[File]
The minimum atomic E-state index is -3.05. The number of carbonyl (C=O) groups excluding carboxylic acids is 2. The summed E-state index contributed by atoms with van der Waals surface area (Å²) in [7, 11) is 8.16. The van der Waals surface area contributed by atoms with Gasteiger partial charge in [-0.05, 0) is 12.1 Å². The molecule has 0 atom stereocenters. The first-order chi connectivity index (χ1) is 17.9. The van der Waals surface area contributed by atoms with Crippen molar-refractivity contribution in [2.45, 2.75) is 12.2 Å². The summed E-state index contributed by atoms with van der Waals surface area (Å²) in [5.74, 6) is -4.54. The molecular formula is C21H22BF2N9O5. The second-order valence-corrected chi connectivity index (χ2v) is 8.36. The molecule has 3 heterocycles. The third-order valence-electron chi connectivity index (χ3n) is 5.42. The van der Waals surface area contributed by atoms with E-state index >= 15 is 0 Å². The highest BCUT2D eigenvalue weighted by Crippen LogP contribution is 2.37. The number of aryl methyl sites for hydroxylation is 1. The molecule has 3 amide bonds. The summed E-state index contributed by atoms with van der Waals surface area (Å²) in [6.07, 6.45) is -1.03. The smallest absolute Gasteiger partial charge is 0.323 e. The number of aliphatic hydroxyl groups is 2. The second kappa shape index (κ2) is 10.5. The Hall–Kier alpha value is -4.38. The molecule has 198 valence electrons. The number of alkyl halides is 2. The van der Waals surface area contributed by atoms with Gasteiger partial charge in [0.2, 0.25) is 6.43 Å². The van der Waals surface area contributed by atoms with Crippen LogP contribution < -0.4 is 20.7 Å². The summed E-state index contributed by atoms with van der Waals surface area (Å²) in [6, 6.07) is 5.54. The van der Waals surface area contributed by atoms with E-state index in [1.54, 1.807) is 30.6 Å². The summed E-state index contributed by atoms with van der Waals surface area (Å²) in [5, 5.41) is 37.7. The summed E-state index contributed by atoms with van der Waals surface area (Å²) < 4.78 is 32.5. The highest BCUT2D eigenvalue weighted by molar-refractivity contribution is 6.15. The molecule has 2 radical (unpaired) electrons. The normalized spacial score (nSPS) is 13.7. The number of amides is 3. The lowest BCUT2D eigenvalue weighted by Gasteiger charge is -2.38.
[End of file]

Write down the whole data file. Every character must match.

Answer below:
The minimum atomic E-state index is -3.05. The number of carbonyl (C=O) groups excluding carboxylic acids is 2. The summed E-state index contributed by atoms with van der Waals surface area (Å²) in [7, 11) is 8.16. The van der Waals surface area contributed by atoms with Gasteiger partial charge in [-0.05, 0) is 12.1 Å². The molecule has 0 atom stereocenters. The first-order chi connectivity index (χ1) is 17.9. The van der Waals surface area contributed by atoms with Crippen molar-refractivity contribution in [2.45, 2.75) is 12.2 Å². The summed E-state index contributed by atoms with van der Waals surface area (Å²) in [5.74, 6) is -4.54. The molecular formula is C21H22BF2N9O5. The second-order valence-corrected chi connectivity index (χ2v) is 8.36. The molecule has 3 heterocycles. The third-order valence-electron chi connectivity index (χ3n) is 5.42. The van der Waals surface area contributed by atoms with E-state index >= 15 is 0 Å². The highest BCUT2D eigenvalue weighted by Crippen LogP contribution is 2.37. The number of aryl methyl sites for hydroxylation is 1. The molecule has 3 amide bonds. The summed E-state index contributed by atoms with van der Waals surface area (Å²) in [6.07, 6.45) is -1.03. The smallest absolute Gasteiger partial charge is 0.323 e. The number of aliphatic hydroxyl groups is 2. The second kappa shape index (κ2) is 10.5. The Hall–Kier alpha value is -4.38. The molecule has 198 valence electrons. The number of alkyl halides is 2. The van der Waals surface area contributed by atoms with Gasteiger partial charge in [0.2, 0.25) is 6.43 Å². The van der Waals surface area contributed by atoms with Crippen LogP contribution < -0.4 is 20.7 Å². The summed E-state index contributed by atoms with van der Waals surface area (Å²) in [6, 6.07) is 5.54. The van der Waals surface area contributed by atoms with E-state index in [1.54, 1.807) is 30.6 Å². The summed E-state index contributed by atoms with van der Waals surface area (Å²) in [5, 5.41) is 37.7. The summed E-state index contributed by atoms with van der Waals surface area (Å²) < 4.78 is 32.5. The highest BCUT2D eigenvalue weighted by molar-refractivity contribution is 6.15. The molecule has 2 radical (unpaired) electrons. The normalized spacial score (nSPS) is 13.7. The number of amides is 3. The lowest BCUT2D eigenvalue weighted by Gasteiger charge is -2.38.